What You Should Do and Shouldn’t Do: Second Hand Vaping
While vaping storage around your pets is easy to figure out, second hand-vaping is a bit more complex, especially when it comes to pets. As you probably know by now, the studies of whether secondhand vaping is less dangerous than secondhand smoke are at odds. While some studies claim that there are dangerous ultrafine particles of chemicals to be found in e-cigarette vapor (Schober, 2014), others conclude that although these chemicals might as well be non-existent since they exist in such low quantities (Goniewicz, 2014).
Since the verdict is still out on whether second hand vaping is less safe than second hand smoking, what we recommend is to err on the side of caution. If you can help it, don’t vape in enclosed spaces where pets reside since the possibility exists that the vapor can fall on their fur, and they can ingest it when grooming themselves. And finally, it goes without saying that you should never vape directly on their face since this will increase the likelihood that they inhale nicotine.
What You Should Do and Shouldn’t Do: Battery Safety
While this topic might not get the attention it deserves, it should be said that if you have pets, you should be extremely careful with how you handle your lithium-ion batteries. We already discussed maintaining them in a locked box along with your other vape products, but there are other precautions you should take.
For example, you should never leave your batteries charging unsupervised if you have a cat or dog. While the likelihood that they might temper with the charger is less likely than being attracted to the eliquid due to its smell, it is still possible, and the consequences could be catastrophic.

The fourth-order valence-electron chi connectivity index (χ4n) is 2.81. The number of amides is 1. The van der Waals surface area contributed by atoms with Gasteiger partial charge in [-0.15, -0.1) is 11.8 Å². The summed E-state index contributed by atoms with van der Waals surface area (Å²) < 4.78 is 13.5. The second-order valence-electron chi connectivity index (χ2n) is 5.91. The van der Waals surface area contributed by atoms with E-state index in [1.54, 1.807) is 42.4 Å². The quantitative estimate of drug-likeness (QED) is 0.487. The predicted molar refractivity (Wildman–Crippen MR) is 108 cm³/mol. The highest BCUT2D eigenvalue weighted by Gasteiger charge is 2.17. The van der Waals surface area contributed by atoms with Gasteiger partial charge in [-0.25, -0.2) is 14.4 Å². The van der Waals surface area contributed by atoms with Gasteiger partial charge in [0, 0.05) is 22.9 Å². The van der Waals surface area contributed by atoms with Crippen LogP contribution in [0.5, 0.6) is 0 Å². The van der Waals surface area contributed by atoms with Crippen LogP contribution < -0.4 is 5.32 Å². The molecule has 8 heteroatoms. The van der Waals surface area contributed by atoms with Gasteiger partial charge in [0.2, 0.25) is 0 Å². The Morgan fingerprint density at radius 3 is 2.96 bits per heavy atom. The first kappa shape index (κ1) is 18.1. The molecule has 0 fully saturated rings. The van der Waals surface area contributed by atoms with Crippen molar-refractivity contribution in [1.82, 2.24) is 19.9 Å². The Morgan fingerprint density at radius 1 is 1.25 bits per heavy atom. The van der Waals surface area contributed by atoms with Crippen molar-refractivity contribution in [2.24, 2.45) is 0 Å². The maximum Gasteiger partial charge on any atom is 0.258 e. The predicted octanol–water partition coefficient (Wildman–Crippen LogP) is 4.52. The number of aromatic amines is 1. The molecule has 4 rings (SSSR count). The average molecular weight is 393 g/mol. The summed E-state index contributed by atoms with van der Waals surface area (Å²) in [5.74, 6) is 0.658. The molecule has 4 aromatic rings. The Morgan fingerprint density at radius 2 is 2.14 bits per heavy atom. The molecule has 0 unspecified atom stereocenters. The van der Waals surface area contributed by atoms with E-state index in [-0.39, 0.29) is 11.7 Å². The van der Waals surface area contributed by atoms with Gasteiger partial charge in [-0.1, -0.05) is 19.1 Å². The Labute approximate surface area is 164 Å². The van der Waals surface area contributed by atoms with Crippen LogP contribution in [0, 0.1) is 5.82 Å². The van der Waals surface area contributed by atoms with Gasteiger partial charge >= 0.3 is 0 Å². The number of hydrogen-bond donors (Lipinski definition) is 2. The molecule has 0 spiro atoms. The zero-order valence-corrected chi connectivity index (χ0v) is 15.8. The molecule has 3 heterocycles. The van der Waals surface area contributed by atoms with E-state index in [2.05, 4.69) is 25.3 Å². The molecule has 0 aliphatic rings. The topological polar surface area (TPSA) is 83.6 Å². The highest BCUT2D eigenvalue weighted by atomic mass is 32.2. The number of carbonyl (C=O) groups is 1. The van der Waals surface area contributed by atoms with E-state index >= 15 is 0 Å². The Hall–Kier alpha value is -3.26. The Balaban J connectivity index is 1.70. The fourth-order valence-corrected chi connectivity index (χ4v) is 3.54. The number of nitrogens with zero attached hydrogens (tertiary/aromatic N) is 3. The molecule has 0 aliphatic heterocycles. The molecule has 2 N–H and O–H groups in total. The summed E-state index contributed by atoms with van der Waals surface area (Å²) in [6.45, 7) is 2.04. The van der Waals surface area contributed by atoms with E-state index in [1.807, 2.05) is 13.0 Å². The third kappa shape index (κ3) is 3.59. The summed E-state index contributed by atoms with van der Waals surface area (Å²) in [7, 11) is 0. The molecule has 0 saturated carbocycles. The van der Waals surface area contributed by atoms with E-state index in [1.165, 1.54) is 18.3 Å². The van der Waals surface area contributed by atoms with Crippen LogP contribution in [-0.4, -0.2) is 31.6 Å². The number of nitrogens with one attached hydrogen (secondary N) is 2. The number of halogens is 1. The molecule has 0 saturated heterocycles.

If they are able to get to batteries, they might chew or puncture the battery, which will release chemicals that can burn your pet’s stomach, mouth, and esophagus. If this doesn’t happen, but they still chew on the battery, they could damage the battery wrap, and if you don’t realize that they have been damaged and they come in contact with other metallic objects, the batteries could easily explode.
Vaping around pets can be tricky but not impossible. Just remember to keep all your vaping products safe, behind a lockable box and in a high cabinet, where neither dogs nor cats can get in. And as far as batteries go, remember to always charge them while supervising them and always keep them in plastic cases and away from your pets.
- Vig, M. M. (n.d.). Nicotine poisoning in a dog. PubMed. Retrieved August 14, 2021, from https://pubmed.ncbi.nlm.nih.gov/2264269/
- Helpline, P. P. (2020, March 4). Toxicity of Electronic Cigarettes In Companion Animals. Pet Poison Helpline. https://www.petpoisonhelpline.com/uncategorized/toxicity-of-electronic-cigarettes-in-companion-animals/
- Goniewicz, M. L. (2014, March 1). Levels of selected carcinogens and toxicants in vapour from electronic cigarettes. Tobacco Control. https://tobaccocontrol.bmj.com/content/23/2/133
- Use of electronic cigarettes (e-cigarettes) impairs indoor air quality and increases FeNO levels of e-cigarette consumers. (2014, July 1). ScienceDirect. https://www.sciencedirect.com/science/article/abs/pii/S1438463913001533